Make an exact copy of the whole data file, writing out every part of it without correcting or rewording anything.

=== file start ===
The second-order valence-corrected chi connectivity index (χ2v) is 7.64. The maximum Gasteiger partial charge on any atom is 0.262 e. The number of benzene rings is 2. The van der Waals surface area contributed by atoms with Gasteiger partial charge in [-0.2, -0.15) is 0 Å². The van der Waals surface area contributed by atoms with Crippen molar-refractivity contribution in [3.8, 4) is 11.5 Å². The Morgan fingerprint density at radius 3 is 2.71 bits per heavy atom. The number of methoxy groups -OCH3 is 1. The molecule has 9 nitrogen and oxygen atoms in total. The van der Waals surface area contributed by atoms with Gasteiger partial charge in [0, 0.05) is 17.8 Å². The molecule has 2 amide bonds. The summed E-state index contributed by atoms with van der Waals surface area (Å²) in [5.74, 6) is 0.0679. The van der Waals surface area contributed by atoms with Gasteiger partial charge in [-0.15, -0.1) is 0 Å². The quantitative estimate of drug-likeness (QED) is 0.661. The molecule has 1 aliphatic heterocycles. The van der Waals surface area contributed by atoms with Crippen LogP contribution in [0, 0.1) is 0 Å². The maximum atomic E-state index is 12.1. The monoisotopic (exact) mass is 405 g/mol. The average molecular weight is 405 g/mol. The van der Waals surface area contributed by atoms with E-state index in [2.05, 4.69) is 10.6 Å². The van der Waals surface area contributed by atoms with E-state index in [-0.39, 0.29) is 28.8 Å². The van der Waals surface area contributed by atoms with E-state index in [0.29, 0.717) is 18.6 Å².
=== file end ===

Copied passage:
The second-order valence-corrected chi connectivity index (χ2v) is 7.64. The maximum Gasteiger partial charge on any atom is 0.262 e. The number of benzene rings is 2. The van der Waals surface area contributed by atoms with Gasteiger partial charge in [-0.2, -0.15) is 0 Å². The van der Waals surface area contributed by atoms with Crippen molar-refractivity contribution in [3.8, 4) is 11.5 Å². The Morgan fingerprint density at radius 3 is 2.71 bits per heavy atom. The number of methoxy groups -OCH3 is 1. The molecule has 9 nitrogen and oxygen atoms in total. The van der Waals surface area contributed by atoms with Gasteiger partial charge in [0, 0.05) is 17.8 Å². The molecule has 2 amide bonds. The summed E-state index contributed by atoms with van der Waals surface area (Å²) in [5.74, 6) is 0.0679. The van der Waals surface area contributed by atoms with Gasteiger partial charge in [-0.15, -0.1) is 0 Å². The quantitative estimate of drug-likeness (QED) is 0.661. The molecule has 1 aliphatic heterocycles. The van der Waals surface area contributed by atoms with Crippen LogP contribution in [0, 0.1) is 0 Å². The maximum atomic E-state index is 12.1. The monoisotopic (exact) mass is 405 g/mol. The average molecular weight is 405 g/mol. The van der Waals surface area contributed by atoms with E-state index in [2.05, 4.69) is 10.6 Å². The van der Waals surface area contributed by atoms with E-state index in [-0.39, 0.29) is 28.8 Å². The van der Waals surface area contributed by atoms with E-state index in [0.29, 0.717) is 18.6 Å².